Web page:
According to the Council of Chalcedon in C.E. 451, the incarnate person of Christ had two natures, one divine and one human. The Council did not specify how these natures were united (yet distinct) in the same person, but theologians have since offered their own speculative proposals. One recent proposal, by William Lane Craig, uses depth psychology to argue that the incarnation is a coherent doctrine.
Craig argues that because Christ was one person, he could only have had one mind. But how can the divine and human natures of Christ function together in one mind? Craig’s answer is thatthe divine aspects of that mind functioned subliminally and were therefore absent from Christ’s conscious awareness.
Craig uses analogies from depth psychology to argue for the coherence of this proposal. Through hypnosis, for example, a person can be made oblivious to a table that is in front of their eyes. Yet, when the hypnotized person is told to exit the room, that person will walk around the table, rather than bump into it, in order to make their way out. One might ask, “Is such a person aware or unaware of the table?” Craig would reply, “Both!” But how can this be?
The hypnosis example suggests that the human mind is a complex, multi-layered system in which knowledge (in this case, subliminally) and ignorance (consciously) can be experienced on various levels in the same person. The important point is that these levels of awareness can remain distinct from each other without compromising the unity of a person’s mental life.
Similarly, Craig thinks it is possible that Christ’s mind was both omniscient and ignorant in a way similar to one’s being aware and not aware of a table. Because the divine aspects of Christ’s mind played only a subliminal role in his mental life, Christ truly experienced uncertainty and ignorance.
Now, let’s assume for the sake of argument that Craig’s proposal renders the doctrine of the incarnation coherent. What, then, are its implications for the correctness of Christ’s conscious beliefs? Perhaps Christ did not hold any false beliefs because he was perfect. Another possibility is that Christ was perfect in character, but was still subject to epistemic errors, ignorance, and human vulnerabilities. For example, he hammered his thumbs while learning carpentry; he mistakenly believed (like his contemporaries) that the earth was flat and that mustard seeds were the smallest seeds in the world (Matt 13:31-32); he did not know the time of his return (Matt 24:36), he grew in maturity through suffering (Heb 5:8), and he had to fight against internal and external pressures to maintain purity of character (Heb 4:15). On this latter view, a divine Jesus can have false beliefs because those beliefs (1) do not issue from culpable negligence or defects of character on his part, and (2) are incidental to his teachings.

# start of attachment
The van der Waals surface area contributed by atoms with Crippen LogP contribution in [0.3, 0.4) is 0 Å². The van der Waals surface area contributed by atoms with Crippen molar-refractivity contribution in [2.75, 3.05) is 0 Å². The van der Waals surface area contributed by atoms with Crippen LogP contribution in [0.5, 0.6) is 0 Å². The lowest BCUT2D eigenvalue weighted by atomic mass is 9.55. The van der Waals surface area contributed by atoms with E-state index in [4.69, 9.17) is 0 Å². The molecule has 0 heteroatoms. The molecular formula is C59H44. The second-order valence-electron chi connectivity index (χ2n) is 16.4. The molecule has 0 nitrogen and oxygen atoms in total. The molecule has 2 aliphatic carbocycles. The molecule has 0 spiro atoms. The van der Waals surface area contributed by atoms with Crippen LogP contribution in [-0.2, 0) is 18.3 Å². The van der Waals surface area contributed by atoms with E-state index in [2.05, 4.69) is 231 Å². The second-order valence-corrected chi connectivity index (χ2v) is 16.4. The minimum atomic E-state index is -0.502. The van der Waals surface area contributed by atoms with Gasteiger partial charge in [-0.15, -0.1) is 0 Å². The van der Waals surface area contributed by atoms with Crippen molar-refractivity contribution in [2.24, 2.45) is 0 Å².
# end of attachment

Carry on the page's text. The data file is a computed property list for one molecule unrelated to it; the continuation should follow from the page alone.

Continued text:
But let’s press this chain of reasoning a bit further. Could a divine Jesus have had false theological beliefs? What if they were incidental to his teachings, and did not issue from any character defects or culpable omissions, vis-à-vis (1) and (2) above? Does his divinity require that all of his theological beliefs be true?
These are important questions, which I take up in my next post.
 Craig, William Lane. (2009) “The Coherence of the Incarnation.” Retrieved on February 16th, 2013, from: http://dergiler.ankara.edu.tr/dergiler/37/1146/13444.pdf
 By saying that the divine influence in Christ’s mind was subliminal, Craig is not asserting that Christ was consciously unaware of his own divinity. Quite plausibly, Christ’s conscious belief in his own divinity may have grown and developed over time, perhaps through his own prayerful reflection on the Hebrew Scriptures.